In just the last year this firm litigated and successfully defended two Section 105(c) complaints filed under the federal Mine Safety and Health Act (the “Mine Act”). (30 USC § 801, et seq.) This section prohibits mine operators from firing, demoting, or in any way discriminating against a miner for invoking his or her statutory safety rights under the Mine Act. Miner complaints filed under Section 105(c) receive top priority from the Mine Safety and Health Administration (“MSHA”) and are subject to special investigation procedures. Section 105(c) proceedings can last months or years, and are invariably costly and time consuming for operators to defend.
MSHA requires miners alleging discrimination under Section 105(c) to file a single form - MSHA Form 2000-124, Discrimination Report – in order to initiate a Section 105(c) investigation. Miner complaints filed on these forms are often short and simple; one of the cases this firm defended recently was initiated by a single hand-written paragraph. MSHA has intentionally made this tool accessible to miners, and the allegations required to launch an investigation need not be detailed, or even believable. For example, another complaint handled by this firm entailed a miner’s allegation that he was fired after the operator discovered that the miner was participating in an undercover MSHA investigation. MSHA knew that no such “undercover investigation” was underway and that the miner’s claim was false, and yet MSHA initiated an investigation nonetheless.
Section 105(c) investigations proceed in two phases. The first phase, the “temporary reinstatement” phase, is focused on whether the miner’s discrimination complaint was “not frivolously brought”. Specifically, MSHA evaluates whether the complaining miner engaged in “protected activity” (i.e., actions related to health and safety under the Mine Act), and whether the miner thereafter suffered adverse employment action that was motivated in any part by the protected activity. This standard is extraordinarily deferential to the miner, such that MSHA will move to reinstate a miner if there is some causal relationship between the miner’s protected activity and the miner’s termination. At this phase, the operator can present only a limited defense, focused on whether the miner actually engaged in protected activity or suffered a resulting adverse employment action. Congress’ intent in establishing such a low bar for temporary reinstatement was to restore the miner to his or her job while MSHA investigates the deeper merits of the complaint.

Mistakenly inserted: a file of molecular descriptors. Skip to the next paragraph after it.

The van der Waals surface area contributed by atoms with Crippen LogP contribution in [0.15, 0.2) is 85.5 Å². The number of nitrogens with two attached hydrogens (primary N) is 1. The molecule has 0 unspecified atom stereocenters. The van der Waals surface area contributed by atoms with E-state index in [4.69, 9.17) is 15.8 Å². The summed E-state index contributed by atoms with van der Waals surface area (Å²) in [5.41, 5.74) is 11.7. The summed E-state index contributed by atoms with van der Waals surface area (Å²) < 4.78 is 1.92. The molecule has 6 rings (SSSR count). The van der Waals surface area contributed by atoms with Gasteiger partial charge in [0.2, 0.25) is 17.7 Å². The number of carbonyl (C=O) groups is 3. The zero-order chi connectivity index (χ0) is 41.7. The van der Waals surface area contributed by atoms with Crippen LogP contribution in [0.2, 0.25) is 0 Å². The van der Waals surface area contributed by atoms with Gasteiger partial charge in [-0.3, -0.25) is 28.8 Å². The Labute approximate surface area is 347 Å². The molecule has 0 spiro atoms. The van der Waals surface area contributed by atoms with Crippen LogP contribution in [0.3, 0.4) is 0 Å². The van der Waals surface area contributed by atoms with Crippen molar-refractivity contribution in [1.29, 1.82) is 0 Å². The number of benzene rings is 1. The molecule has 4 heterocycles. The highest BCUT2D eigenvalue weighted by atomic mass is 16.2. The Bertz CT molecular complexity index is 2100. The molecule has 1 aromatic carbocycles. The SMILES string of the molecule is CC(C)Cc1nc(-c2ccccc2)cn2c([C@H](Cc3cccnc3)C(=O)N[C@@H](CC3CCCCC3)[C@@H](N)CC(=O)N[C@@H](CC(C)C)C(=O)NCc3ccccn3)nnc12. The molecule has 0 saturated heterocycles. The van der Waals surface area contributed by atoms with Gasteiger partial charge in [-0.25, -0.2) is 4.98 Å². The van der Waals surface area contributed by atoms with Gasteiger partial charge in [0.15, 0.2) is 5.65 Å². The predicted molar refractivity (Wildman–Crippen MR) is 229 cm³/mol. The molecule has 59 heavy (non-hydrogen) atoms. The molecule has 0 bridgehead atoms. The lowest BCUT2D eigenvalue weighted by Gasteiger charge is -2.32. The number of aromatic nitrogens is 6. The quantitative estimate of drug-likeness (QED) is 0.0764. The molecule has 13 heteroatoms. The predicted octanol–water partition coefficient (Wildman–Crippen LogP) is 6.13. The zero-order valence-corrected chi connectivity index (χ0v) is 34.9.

Accordingly, the second phase a Section 105(c) proceeding is the “merits” phase. In this phase of the proceeding, the operator is entitled to present a full defense, including evidence related to any of several “affirmative defenses”, which include showing that (1) the discharge was also motivated by the miner’s unprotected activity and (2) the operator would have taken the adverse employment action in any event for the unprotected activities alone. At the end of this process, a Federal Mine Safety and Health Commission (“Commission”) judge will determine whether the miner’s complaint was meritorious or not. If the former, the Commission judge will order the miner permanently reinstated and will set penalties against the operator, which may include backpay to the miner for any period that the miner was out of work before being reinstated. If the latter, the operator is then free to terminate the miner’s employment if it so chooses.
While risk of receiving a Section 105(c) complaint can never be eliminated, operators can lessen that risk by regularly training mine officers, managers, and supervisors on this important section of the Mine Act specifically, by strictly prohibiting any discriminatory or punitive response to a miner that raises safety concerns and by instituting protocols for receiving, responding to, and closing out safety complaints and concerns raised by miners.
Brad Johnson is a Partner at Harrison, Temblador, Hungerford & Johnson LLP in Sacramento, California.
© 2011-2020 – Harrison, Temblador, Hungerford & Johnson LLP. All rights reserved. The information in this article has been prepared by Harrison, Temblador, Hungerford & Johnson LLP for informational purposes only and does not constitute legal advice.